you were cliff
i was john
we didn't belong on the same planet
let alone the same family
when you discarded lumberjack shirts and blue jeans
i donned military jacket
put flowers in my hair
you stopped being a bachelor boy
i became a walrus
you had kids
i had orgasms
you - weeding
i - weed
there was no way that we were going to sit at the christmas table and share wishbones
you have your jag
i - an ageing rocksta
hidden in rubbery veins
red neck corpuscles
runs the same dna
at a time
there were times i would sit and stare out at the spindly breadfruit tree, knowing how hard the soil is and just how difficult it must be for those roots to push against the compacted soil; aided only by infrequent rain and chicken drop pellets.
other times the harshness of the sun would prevent my gaze, even if i cupped my hand over my eyes, trying to shield them from its rays, but still the blazing sun would strike through my pinkened fingers and pain my eyes, making them dry.
in the evenings, when it was a little cooler outside, i would sit in the gazebo and listen to the children playing by the ditch. i could hear their little squeals and squeaks of joy as they played with the water, or traced patterns on the hard earth then run laughing up the road to see the two white ducks waddling, uncaring.
i’m not sure if i missed her most then, or all those other times she was away. maybe it was all of them. maybe i just couldn’t find one single occasion when i missed her more than any other, they were all equally as lonely, melancholy.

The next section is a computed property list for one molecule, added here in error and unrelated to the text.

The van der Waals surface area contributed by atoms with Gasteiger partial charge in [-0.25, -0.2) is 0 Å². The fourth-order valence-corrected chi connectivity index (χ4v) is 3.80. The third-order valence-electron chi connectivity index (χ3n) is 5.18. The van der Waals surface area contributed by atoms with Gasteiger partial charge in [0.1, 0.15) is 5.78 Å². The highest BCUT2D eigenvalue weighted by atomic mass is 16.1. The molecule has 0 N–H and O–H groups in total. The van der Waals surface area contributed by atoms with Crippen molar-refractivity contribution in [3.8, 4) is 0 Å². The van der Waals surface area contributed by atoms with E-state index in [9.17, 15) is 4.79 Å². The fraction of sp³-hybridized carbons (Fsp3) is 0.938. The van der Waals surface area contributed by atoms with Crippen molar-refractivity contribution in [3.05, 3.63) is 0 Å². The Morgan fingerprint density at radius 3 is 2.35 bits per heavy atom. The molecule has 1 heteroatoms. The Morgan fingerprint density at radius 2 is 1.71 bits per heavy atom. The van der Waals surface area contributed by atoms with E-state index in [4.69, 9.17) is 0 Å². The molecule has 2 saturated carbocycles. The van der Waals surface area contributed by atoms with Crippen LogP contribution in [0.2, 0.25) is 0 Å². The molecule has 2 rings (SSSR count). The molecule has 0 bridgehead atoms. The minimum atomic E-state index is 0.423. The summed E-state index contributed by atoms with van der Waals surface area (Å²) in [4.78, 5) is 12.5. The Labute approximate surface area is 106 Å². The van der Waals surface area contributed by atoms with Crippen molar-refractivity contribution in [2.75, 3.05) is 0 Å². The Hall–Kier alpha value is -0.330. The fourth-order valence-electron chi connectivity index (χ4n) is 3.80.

i couldn’t tell her. i couldn’t or wouldn’t put that burden upon her. i didn’t want her to feel bad about leaving us. i wanted her to know that she was missed sufficiently, enough, but no more. i felt, in a way, that was my duty towards her, to swallow the emptiness i felt when she wasn’t there, i owed her that, surely.
that day, before she left again, we walked in the drying garden as she pointed out a fruit bud on the breadfruit tree, smiled, put her hand on mine, looked me straight in the eyes and said, i know.
Yusuf Martin was born in London, lived briefly in India and has finally retired and settled in rural Malaysia. He can be seen on NTV7 Malaysian national television and heard on BFM Radio. He has written several short stories published in collections in Malaysia including Silverfish New Writing 5 (2006); Silverfish New Writing 7 (2008); Urban Odysseys (2009); and an essay for New Malaysian Essays 2 (Mata Hari, 2009). Yusuf is currently putting the finishing touches to a book of short stories about kampong life in Malaysia (Kampong Tales) and writing two novels one based upon his social work experiences (The Unsocial Worker), the other about a bomoh called Melvyn. He has post-graduate degrees in Art History & Theory and Gallery Studies. His blogs can be found at http://fatmankampung.blogspot.com, http://correspondences-martin.blogspot.com/ and http://mondaymelvyn.blogspot.com/.